|US5782470 *||30 Oct 1996||21 Jul 1998||Langan; Henry G.||Sports game of skill and chance|
|US6110044 *||15 Jul 1997||29 Aug 2000||Stern; Richard H.||Method and apparatus for issuing and automatically validating gaming machine payout tickets|
|US6146272 *||15 Aug 1997||14 Nov 2000||Walker Digital, Llc||Conditional lottery system|
|US6325716||26 Jul 2000||4 Dec 2001||Walker Digital, Llc||Conditional lottery system|
|US6331143||5 Jun 1997||18 Dec 2001||Shuffle Master, Inc.||Video numbers game|
|US6358145||29 Nov 1999||19 Mar 2002||Strottman International||Broadcast sweepstakes game system and game piece device|
|US6379742 *||6 Dec 1999||30 Apr 2002||Scientific Games Inc.||Lottery ticket structure|
|US6416408 *||23 Jun 1999||9 Jul 2002||Anchor Gaming||Method of playing a group participation game|
|US6428413 *||31 Aug 1998||6 Aug 2002||Rolf Carlson||Universal game engine for a game network and method therefor|
|US6435408||24 Apr 2000||20 Aug 2002||Panda Eng., Inc||Electronic verification machine for documents|
|US6491215||1 Oct 1999||10 Dec 2002||Panda Eng., Inc||Electronic verification machine for documents|
|US6544121||4 Apr 2001||8 Apr 2003||Ods Properties, Inc.||Interactive wagering systems and methods with multiple television feeds|
|US6554708||12 Aug 1999||29 Apr 2003||Ods Properties, Inc.||Interactive wagering systems and processes|
|US6554709||12 Aug 1999||29 Apr 2003||Ods Properties, Inc.||Interactive wagering systems and processes|
|US6565084 *||2 Jun 2000||20 May 2003||Milestone Entertainment||Games, and methods for improved game play in games of chance and games of skill|
|US6612501||14 Jul 2000||2 Sep 2003||Mattel, Inc.||Computer game and method of playing the same|
|US6648753 *||29 Jun 1998||18 Nov 2003||Igt||Method of playing a group participation game|
|US6674448||3 Aug 2000||6 Jan 2004||Ods Properties, Inc.||Interactive wagering system with controllable graphic displays|
|US6692354 *||7 Jun 2002||17 Feb 2004||Igt||Method of playing a group participation game|
|US6695701||28 Nov 2001||24 Feb 2004||Ods Properties, Inc.||Systems and methods for providing fixed-odds and pari-mutuel wagering|
|US6704713||5 Jun 2000||9 Mar 2004||Ita Investments, Llc||Computer controlled event ticket auctioning system|
|US6712701||21 Aug 2000||30 Mar 2004||Ods Technologies, L.P.||Electronic book interactive wagering system|
|US6733387||25 Oct 2001||11 May 2004||Walker Digital, Llc||Conditional lottery system|
|US6735487||9 Mar 2000||11 May 2004||Ods Properties, Inc.||Interactive wagering system with promotions|
|US6749198||4 Nov 2002||15 Jun 2004||Milestone Entertainment Llc||Games, and methods and apparatus for game play in games of chance|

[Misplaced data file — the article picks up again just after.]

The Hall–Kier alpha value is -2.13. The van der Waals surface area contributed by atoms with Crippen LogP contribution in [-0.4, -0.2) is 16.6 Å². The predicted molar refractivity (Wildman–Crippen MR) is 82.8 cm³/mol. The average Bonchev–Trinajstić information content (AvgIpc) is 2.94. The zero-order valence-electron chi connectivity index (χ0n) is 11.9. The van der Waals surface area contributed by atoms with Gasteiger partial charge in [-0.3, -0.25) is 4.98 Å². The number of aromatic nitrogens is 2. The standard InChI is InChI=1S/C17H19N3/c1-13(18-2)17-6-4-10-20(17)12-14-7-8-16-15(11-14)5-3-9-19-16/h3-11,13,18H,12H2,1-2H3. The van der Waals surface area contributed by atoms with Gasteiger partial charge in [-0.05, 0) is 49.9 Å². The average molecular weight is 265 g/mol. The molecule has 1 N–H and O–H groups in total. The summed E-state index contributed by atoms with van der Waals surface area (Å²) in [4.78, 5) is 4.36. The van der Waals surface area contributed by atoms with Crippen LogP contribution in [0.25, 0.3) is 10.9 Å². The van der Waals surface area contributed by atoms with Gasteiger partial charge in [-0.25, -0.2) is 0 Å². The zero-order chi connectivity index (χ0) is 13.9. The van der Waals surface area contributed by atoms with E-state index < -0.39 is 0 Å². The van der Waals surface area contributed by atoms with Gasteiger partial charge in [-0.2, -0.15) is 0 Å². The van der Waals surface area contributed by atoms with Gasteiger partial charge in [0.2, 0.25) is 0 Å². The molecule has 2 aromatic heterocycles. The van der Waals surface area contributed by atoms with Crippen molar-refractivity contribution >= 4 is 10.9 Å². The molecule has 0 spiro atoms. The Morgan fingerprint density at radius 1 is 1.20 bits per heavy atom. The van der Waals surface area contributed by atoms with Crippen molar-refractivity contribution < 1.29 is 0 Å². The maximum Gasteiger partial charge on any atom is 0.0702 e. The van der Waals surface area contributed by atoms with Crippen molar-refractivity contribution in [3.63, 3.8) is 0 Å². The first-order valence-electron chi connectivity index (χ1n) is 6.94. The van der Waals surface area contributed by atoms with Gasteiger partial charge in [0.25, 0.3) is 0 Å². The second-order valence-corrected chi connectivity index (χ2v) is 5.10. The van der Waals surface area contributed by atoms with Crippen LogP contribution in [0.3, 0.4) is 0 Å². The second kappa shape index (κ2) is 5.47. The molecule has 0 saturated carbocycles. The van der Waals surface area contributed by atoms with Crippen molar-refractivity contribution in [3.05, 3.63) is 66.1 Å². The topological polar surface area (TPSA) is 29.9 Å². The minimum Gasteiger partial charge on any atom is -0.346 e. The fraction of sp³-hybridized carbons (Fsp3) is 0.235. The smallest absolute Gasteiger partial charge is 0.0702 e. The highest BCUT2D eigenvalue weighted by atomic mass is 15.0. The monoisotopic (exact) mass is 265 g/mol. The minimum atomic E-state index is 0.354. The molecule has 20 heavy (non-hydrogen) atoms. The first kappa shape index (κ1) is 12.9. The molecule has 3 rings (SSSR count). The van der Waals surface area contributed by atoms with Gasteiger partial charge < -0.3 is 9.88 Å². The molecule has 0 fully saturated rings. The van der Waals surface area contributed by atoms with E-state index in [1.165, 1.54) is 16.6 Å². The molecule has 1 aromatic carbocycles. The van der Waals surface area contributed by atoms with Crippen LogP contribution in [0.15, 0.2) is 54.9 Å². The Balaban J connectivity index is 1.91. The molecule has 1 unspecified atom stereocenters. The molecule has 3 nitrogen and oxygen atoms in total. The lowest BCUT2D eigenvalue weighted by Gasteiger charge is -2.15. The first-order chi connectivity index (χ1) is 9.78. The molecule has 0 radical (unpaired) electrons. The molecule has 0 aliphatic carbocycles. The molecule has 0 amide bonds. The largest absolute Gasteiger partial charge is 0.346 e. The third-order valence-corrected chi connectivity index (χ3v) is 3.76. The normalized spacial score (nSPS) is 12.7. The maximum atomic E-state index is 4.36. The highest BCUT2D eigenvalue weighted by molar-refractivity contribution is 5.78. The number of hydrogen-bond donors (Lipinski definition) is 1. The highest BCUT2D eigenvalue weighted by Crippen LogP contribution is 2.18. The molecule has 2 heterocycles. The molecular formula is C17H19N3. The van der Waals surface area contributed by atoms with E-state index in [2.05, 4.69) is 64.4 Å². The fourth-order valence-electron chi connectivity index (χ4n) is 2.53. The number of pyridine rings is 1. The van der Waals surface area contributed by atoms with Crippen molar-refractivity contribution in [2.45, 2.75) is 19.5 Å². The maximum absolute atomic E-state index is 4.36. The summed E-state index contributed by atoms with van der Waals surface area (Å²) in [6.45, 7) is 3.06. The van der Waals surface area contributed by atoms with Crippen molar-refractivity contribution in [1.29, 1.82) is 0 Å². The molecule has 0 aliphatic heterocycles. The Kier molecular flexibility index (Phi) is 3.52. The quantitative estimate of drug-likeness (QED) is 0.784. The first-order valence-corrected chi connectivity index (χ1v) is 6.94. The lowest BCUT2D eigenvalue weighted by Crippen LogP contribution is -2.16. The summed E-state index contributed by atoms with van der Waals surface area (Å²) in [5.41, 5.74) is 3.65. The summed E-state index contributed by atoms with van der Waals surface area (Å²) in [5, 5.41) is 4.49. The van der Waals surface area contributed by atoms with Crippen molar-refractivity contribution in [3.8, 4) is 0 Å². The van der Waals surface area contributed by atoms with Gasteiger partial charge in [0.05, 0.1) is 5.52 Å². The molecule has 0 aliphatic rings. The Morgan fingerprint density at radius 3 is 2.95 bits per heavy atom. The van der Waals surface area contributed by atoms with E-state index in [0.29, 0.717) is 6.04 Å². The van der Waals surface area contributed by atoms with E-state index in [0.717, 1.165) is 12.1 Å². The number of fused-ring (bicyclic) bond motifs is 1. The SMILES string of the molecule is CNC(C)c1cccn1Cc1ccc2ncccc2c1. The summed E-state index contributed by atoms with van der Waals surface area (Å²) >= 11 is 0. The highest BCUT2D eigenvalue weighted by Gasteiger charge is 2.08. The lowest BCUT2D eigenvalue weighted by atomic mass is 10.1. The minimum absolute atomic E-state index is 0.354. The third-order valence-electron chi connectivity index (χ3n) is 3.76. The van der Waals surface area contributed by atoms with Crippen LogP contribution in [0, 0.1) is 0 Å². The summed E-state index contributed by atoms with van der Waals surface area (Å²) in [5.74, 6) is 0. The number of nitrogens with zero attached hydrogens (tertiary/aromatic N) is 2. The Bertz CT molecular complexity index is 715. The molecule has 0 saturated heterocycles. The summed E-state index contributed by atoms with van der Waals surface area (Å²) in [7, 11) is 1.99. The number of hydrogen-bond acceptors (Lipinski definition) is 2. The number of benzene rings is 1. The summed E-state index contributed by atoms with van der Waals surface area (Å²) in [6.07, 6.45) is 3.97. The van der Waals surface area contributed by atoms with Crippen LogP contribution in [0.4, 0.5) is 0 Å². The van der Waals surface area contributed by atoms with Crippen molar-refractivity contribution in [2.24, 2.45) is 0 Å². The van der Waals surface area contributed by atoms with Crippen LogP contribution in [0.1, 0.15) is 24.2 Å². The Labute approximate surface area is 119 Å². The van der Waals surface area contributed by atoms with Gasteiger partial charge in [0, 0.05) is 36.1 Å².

|US6773347||14 Jul 2000||10 Aug 2004||Ods Properties, Inc.||Interactive wagering system|
|US6811484||26 Sep 2001||2 Nov 2004||Milestone Entertainment Llc||Games, and methods and apparatus for game play in games of chance|
|US6830514||13 Dec 2001||14 Dec 2004||Scientific Games Royalty Corporation||System and method for playing a lottery-type game|
|US6837788||24 Aug 2001||4 Jan 2005||Igt||Method of playing a dual wagering game|
|US6837789||5 Apr 2001||4 Jan 2005||Ods Properties, Inc.||Systems and methods for cross-platform access to a wagering interface|
|US6837791||13 Oct 2000||4 Jan 2005||Ods Properties, Inc.||Interactive wagering system with totalisator selection|
|US6847851||12 Jul 2002||25 Jan 2005||John R. Koza||Apparatus for improved general-purpose PID and non-PID controllers|
|US6869364||7 Apr 2003||22 Mar 2005||Ods Properties, Inc.||Interactive wagering systems and methods with multiple television feeds|
|US6875105||28 Nov 2000||5 Apr 2005||Scientific Games Inc.||Lottery ticket validation system|
|US6887156||7 Apr 2003||3 May 2005||Ods Properties, Inc.||Interactive wagering systems and methods with multiple television feeds|
|US6918535 *||27 Jul 1999||19 Jul 2005||Infineon Technologies Ag||Security paper, method and device for checking the authenticity of documents recorded thereon|
|US7017805 *||19 Mar 2003||28 Mar 2006||Gtech Rhode Island Corporation||Radio frequency identifiers in game tickets|
|US7018292||15 Jul 2003||28 Mar 2006||Scientific Games Royalty Corporation||Methods and systems for metered raffle-style gaming|
|US7052010||14 Jun 2004||30 May 2006||Milestone Entertainment Llc||Games, and methods and apparatus for game play in games of chance|
|US7134959||25 Jun 2003||14 Nov 2006||Scientific Games Royalty Corporation||Methods and apparatus for providing a lottery game|
|US7147557||9 Feb 2004||12 Dec 2006||Scientific Games Royalty Corporation||Method of playing a group participation game|
|US7153206 *||14 Feb 2003||26 Dec 2006||Scientific Gaines Royalty Corp.||Lottery tickets with variable and static prizes where the variable redemption values change under certain predetermined events|